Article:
Good news: democracy does have an anti-fascist immune response

There are still reasons to worry, but something has changed in Slovakia now that elections have wiped the fascists out at regional level.

(Source: TASR)

The election of Marian Kotleba to a regional governor’s post four years ago broke a taboo. Suddenly, people who voted for him no longer felt so ashamed about admitting that they supported a one-time leader of street hooligans and a consistent apologist for Slovakia’s fascist wartime regime.

SkryťRemove ad
Article continues after video advertisement
SkryťRemove ad
Article continues after video advertisement

After all, why feel ashamed if more than 71,000 other people share your prejudices?

Observers of the Slovak political scene immediately warned of the effect that Kotleba’s election would have on the country and its political landscape. The presence of a fascist leader in high public office would legitimise his opinions in the eyes of many. The media would have to deal with the dilemma of whether he should or should not be allowed to contribute to political discussions. And politicians would be tempted to resort to extremism-tinged rhetoric in order to appeal to those voters who seemed responsive to ultra-nationalist, anti-migration, hate-fuelled messages.

The rest of this article is premium content at Spectator.sk
Subscribe now for full access

I already have subscription - Sign in

Subscription provides you with:
  • Immediate access to all locked articles (premium content) on Spectator.sk
  • Special weekly news summary + an audio recording with a weekly news summary to listen to at your convenience (received on a weekly basis directly to your e-mail)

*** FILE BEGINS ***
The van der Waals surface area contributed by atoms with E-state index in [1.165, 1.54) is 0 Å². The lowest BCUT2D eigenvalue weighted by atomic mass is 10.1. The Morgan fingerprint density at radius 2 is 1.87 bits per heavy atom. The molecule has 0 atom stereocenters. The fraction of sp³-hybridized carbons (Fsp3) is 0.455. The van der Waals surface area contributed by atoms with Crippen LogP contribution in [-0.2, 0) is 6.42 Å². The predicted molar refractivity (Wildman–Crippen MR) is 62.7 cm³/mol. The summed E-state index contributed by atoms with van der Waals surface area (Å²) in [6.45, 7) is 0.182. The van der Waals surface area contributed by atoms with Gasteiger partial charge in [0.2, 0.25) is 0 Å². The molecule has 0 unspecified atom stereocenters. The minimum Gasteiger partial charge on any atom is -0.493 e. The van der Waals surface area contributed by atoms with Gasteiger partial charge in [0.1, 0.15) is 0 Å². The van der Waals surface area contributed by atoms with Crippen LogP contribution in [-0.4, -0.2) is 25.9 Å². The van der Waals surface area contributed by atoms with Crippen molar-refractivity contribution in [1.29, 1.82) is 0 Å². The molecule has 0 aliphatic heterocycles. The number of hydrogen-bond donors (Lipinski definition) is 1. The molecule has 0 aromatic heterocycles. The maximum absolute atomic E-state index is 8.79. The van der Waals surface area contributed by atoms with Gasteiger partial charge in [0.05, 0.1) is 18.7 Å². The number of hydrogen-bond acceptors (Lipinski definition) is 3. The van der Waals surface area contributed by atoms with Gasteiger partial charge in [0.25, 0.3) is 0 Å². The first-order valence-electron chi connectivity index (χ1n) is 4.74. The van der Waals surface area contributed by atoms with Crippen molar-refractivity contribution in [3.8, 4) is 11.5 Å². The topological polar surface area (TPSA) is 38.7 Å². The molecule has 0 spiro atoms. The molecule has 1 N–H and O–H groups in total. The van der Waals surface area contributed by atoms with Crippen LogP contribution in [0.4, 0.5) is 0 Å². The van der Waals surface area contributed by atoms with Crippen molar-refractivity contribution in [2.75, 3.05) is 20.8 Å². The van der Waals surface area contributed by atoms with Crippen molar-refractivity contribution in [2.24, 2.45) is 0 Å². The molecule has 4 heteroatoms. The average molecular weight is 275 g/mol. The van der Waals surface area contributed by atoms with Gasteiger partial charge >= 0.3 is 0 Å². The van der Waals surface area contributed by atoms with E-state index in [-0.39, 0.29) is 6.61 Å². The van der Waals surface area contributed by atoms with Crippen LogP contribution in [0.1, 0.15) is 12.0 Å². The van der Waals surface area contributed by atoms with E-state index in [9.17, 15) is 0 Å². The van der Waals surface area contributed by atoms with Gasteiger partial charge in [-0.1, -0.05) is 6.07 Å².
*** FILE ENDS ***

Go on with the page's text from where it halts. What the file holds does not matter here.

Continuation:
• PDF version of the latest issue of our newspaper, The Slovak Spectator, emailed directly to you
  • Access to all premium content on Sme.sk and Korzar.sk

Top stories

News digest: Slovakia marks anniversary of Warsaw Pact invasion

Fire consumes vineyards in Bratislava, another tanker with LNG for Slovakia arrives in Croatia and the President's Office wants to lead by example by cutting its energy consumption.


15 h
The photo Bare-chested Man in Front of the Occupier’s Tank is exhibited almost at the same place as where it was taken.

Post-wedding bliss of the author behind the bare-chested man photo lasted only three days

Exhibition of Ladislav Bielik's photos from 1968 shows life in Bratislava before and after the invasion.


18. aug
Lake Kuchajda in Bratislava.

Weekend: At a big party, Vietnamese community will share their culture with Bratislava

A steam train ride, Pride Košice and other tips for this weekend.


19 h
SkryťClose ad